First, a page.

You want more business and higher profits in 2012. Your mind is racing with clever promotional schemes and innovative marketing ideas to attract new customers in the coming year.
Stop. Reboot your thinking. That’s right. Hit your mental “Control – Alt – Delete” keys.
The surest way to grow your business in 2012 is to get your employees to work as hard as you do. If they are content to perform the minimum daily requirement, fly beneath your radar, and avoid getting fired until they get a better job, no amount you spend on marketing and branding will move you forward.
What you may actually need is a revival; a work ethic revival, that is.
To kick-start the revival in your organization, take these three action steps to increase employee engagement along your front lines, and you’ll see a significant improvement to your bottom line.
1. Put your rule book on a diet
Think you need to create more policies to get your emerging workforce to work harder and stay longer? In reality, the opposite is true. Young workers aren’t going to respond favorably to harsher penalties for when they show up late or violate your dress code; in fact, they’ll rebel stronger against those policies they see as pointless.
That means you need to transition from creating more rules to establishing better rules. And better rules are always marked by clarity and relevance.
With a highlighter in hand, review your employee manual and mark only those rules, policies, and procedures that are foundational to the success of your operation. Everything that does not get highlighted should be eliminated. Every item that remains should be expressed in crystal-clear terms that even a 5th grader can understand. Simplicity and clarity trump jargon and corporate-speak.
Next, go back to page 1 and review the policies you have chosen to keep and, using the inquisitive mindset of a 5th grader, ask, “why is this rule/procedure important to me?” Here’s where relevance takes the wheel. Each and every item in your handbook should be written to include rationale of why it is essential to the success of your business, and, whenever possible, why it ultimately benefits employees.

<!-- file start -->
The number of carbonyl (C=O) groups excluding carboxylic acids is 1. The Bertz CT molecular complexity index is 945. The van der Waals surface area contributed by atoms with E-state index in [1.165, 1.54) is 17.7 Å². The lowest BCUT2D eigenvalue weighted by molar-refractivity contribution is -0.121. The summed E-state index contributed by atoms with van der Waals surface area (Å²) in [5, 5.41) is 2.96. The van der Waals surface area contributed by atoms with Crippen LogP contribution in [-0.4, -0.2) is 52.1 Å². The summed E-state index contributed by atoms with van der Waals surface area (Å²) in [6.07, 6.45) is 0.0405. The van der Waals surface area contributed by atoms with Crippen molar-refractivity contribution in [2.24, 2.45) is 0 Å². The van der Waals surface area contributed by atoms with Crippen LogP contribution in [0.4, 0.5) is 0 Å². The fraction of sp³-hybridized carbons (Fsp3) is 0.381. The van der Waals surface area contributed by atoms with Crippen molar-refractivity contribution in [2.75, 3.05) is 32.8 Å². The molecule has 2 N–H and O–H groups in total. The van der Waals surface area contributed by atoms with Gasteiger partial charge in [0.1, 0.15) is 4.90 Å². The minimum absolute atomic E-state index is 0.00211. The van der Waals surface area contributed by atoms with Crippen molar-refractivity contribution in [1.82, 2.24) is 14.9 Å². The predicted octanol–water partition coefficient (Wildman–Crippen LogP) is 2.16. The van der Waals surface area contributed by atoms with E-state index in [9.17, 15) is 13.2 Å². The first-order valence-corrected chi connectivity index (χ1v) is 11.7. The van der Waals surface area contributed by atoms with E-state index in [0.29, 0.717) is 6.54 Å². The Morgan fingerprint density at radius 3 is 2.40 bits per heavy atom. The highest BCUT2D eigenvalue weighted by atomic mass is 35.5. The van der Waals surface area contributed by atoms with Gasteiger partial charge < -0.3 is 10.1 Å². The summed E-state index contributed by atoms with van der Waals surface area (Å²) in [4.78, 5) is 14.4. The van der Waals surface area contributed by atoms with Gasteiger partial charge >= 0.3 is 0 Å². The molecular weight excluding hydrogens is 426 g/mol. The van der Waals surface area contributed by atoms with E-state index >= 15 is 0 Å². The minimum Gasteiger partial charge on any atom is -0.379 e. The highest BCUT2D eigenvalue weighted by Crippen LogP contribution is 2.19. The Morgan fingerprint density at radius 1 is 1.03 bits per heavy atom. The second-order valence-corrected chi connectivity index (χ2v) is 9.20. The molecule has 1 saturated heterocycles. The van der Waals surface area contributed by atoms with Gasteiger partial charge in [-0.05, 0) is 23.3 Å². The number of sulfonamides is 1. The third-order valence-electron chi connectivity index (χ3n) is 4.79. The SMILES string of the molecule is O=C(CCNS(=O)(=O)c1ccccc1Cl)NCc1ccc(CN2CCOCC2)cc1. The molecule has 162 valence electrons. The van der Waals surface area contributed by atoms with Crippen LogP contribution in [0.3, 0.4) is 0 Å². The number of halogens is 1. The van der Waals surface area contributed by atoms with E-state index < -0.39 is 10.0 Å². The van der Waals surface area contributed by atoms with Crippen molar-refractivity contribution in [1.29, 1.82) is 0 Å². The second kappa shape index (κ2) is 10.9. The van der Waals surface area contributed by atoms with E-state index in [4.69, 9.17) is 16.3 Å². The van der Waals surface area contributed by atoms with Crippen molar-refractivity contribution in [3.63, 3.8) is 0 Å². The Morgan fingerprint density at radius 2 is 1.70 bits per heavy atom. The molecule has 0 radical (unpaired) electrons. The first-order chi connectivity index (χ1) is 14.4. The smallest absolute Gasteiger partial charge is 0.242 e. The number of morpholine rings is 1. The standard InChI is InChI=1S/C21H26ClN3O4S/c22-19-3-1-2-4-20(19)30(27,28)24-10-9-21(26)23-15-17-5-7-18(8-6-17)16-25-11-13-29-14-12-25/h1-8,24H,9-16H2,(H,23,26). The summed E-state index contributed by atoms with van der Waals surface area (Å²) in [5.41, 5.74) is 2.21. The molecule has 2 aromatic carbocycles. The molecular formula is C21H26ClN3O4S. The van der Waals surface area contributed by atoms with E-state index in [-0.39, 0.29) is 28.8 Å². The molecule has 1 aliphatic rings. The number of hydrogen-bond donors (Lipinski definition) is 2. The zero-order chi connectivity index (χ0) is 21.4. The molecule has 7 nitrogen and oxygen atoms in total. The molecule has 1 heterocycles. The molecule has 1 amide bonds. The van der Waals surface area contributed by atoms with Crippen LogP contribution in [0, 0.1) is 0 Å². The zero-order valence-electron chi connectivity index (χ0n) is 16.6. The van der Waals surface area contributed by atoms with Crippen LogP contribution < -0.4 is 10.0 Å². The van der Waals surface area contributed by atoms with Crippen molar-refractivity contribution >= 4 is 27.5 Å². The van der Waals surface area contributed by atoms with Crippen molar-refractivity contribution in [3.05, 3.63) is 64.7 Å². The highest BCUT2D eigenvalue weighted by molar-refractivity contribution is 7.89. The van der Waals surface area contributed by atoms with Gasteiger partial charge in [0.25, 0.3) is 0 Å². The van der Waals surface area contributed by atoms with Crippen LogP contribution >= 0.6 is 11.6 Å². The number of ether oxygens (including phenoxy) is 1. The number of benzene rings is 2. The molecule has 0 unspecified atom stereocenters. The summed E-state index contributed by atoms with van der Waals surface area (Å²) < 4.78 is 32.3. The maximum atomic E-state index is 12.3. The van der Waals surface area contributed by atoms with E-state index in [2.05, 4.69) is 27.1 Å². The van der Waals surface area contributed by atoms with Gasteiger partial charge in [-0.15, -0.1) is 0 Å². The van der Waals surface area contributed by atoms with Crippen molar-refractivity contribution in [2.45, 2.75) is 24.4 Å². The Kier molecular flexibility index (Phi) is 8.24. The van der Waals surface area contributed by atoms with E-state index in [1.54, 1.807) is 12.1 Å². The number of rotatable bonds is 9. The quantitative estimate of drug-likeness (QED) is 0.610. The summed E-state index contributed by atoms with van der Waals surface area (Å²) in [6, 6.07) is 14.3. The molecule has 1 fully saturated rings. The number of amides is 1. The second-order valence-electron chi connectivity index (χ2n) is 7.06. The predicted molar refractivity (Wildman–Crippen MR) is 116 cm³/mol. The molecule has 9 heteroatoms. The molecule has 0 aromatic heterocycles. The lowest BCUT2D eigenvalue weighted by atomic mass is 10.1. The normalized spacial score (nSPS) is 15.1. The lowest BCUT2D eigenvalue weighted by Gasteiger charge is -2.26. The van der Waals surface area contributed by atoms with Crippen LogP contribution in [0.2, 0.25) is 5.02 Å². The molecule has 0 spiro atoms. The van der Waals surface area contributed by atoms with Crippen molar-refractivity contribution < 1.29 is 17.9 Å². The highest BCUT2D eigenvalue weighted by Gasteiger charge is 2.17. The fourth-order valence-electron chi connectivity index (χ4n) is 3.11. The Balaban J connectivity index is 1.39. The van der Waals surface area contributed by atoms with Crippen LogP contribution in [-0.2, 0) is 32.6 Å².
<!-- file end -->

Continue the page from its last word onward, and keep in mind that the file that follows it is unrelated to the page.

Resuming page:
If you demand more than occasional compliance to your company rules, keep your rulebook tight and light, and take steps to assure that each policy is seen from the employee’s perspective as relevant and important to their success and the success of your business. Although it’s not easily doable, attempt to create the kind of employee handbook that a part time employee could memorize.
Getting your team to march in step toward the same goal can’t be accomplished by creating a great handbook; it’s a process that must be woven into your daily mentorship. One quick recital of your company policies during training will not cement them in the minds of your employees anymore than jumping into the air will enable you to float for an extended period of time.
2. Eliminate as you accentuate
Nowhere is the culture of an organization in more full view of the customer than along the organization’s front line; the precious 189 inches of attitude that are projected between the nose of the employee and the nose of the customer. To achieve and maintain a healthy vibrant attitude throughout your organization’s culture requires leaders to consistently eliminate the negative and to accentuate the positive.